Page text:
While American Football claims that the Super Bowl is the greatest show on Earth, the World Cup final remains the oldest and most illustrious showpiece of any sport to many.
Here we look at the top five biggest venues to have hosted the decider and compare them to the venue of this year’s World Cup final, the Lusail Iconic Stadium in Qatar.
At 80,000 people it comes up short to some of its more illustrious predecessors.
1 The Maracana – Rio de Janeiro
Building work started on the most famous stadium in football in 1948 and two years later it hosted the final in front of a reported crowd of 199,854.
It remains the largest crowd to have been present for the final, although suggestions were that even more people were in the ground that day then officially recorded.
Uruguay stunned hosts Brazil with a 2-1 victory and Germany got the better of Argentina with a 1-0 win in extra time when the venue played host once again for the 2014 final.
A mere 74,738 were on hand to watch the match that day following years of renovations that had limited the capacity of the bowl-shaped arena.
2 The Azteca Stadium – Mexico City
The 1970 World Cup final is arguably the greatest of all time as the all-conquering Brazilian side consisting of stars such as Pele, Jairzinho and Carlos Alberto ran out comfortable 4-1 winners against Italy in front of a 107,412 crowd.
Pele opened the scoring and the Samba Stars never looked back. The Azteca was on hand to host another famous final in 1986 when Diego Maradona led Argentina to a famous 3-2 victory over West Germany, with 114,600 reported to be packed in the stands that day.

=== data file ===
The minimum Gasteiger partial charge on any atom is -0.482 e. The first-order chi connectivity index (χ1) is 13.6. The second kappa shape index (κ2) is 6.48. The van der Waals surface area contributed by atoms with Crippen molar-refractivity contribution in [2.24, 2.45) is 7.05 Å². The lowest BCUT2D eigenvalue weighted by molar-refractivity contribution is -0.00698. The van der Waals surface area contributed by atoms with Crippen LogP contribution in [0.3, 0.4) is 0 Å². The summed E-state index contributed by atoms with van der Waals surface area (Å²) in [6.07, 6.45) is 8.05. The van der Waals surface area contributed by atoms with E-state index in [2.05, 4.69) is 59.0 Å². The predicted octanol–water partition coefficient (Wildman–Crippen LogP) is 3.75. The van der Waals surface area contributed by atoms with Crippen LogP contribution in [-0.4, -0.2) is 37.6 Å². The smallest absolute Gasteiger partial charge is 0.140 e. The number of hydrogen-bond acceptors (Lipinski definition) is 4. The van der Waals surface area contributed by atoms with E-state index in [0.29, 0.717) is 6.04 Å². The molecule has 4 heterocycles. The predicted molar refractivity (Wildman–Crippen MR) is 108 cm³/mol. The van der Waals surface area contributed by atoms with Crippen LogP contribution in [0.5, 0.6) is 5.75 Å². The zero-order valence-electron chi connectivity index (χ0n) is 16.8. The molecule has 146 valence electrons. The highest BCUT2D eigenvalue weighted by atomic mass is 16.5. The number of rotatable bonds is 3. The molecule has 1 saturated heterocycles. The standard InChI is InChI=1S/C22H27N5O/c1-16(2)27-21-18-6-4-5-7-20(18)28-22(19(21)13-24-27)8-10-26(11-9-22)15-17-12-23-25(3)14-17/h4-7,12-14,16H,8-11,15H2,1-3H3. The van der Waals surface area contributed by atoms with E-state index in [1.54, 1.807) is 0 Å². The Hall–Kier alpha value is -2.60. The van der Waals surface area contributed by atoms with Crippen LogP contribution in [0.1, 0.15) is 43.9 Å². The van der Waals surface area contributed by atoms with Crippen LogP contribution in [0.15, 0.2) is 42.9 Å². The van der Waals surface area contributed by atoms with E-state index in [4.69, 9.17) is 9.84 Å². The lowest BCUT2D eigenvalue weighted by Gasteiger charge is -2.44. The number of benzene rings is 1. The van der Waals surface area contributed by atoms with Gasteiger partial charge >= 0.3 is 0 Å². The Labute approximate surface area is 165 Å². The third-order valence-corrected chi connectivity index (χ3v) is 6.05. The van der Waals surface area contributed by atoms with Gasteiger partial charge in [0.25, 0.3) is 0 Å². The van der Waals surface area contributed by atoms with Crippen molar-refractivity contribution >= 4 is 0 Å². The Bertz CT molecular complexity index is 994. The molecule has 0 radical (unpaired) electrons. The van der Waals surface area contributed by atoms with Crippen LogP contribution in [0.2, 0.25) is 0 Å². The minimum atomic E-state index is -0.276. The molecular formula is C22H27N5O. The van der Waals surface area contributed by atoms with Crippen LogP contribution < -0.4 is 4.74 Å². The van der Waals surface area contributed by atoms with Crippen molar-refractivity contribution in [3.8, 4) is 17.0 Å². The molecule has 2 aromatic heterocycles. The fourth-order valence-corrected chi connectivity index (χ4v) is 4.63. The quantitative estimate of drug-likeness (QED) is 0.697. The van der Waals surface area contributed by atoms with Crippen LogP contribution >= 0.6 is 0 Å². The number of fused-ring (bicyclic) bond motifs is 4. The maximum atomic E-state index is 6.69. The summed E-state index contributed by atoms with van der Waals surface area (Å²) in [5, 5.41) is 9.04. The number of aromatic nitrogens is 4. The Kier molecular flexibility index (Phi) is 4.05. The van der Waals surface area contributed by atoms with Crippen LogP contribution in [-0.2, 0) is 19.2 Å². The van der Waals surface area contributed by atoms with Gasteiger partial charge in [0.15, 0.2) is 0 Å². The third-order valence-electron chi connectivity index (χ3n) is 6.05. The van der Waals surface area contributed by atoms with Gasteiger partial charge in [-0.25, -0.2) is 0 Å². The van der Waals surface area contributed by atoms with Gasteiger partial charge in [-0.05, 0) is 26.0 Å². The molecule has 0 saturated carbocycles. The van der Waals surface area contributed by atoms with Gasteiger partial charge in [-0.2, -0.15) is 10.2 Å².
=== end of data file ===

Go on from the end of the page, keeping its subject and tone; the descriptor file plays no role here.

England’s one and only World Cup triumph came on home soil in front of the old Twin Towers and 96,924 were packed into the famous old stadium that day to see Bobby Moore and co overcome their old adversaries West Germany. You know the rest.
4 The Rose Bowl – Pasadena, California
A whopping 94,194 were crammed into the Rose Bowl in 1994 to watch Brazil take on Italy in what is generally regarded as one of the worst finals in World Cup history.
A drab 0-0 affair went all the way to penalties where Italian talisman Roberto Baggio ballooned the decisive spot kick.
Primarily an athletics arena, the Rose Bowl boasts a record attendance of 106,869 but these days can squeeze in a mere 85,000 or so.
5 Santiago Bernabeu Stadium, Madrid
Weighing in at 90,000 fervent followers on the day, the 1982 edition of the World Cup final is another of the most iconic events in football history.
A slow-burner of a contest came alive in the 57th minute as Italian hotshot Paolo Rossi opened the scoring and the floodgates at the home of Real Madrid.
Three more goals followed in the final 30 minutes as Italy ran out 3-1 winners over West Germany with 40-year-old goalkeeper and Azzurri captain Dino Zoff becoming the oldest player to win the World Cup.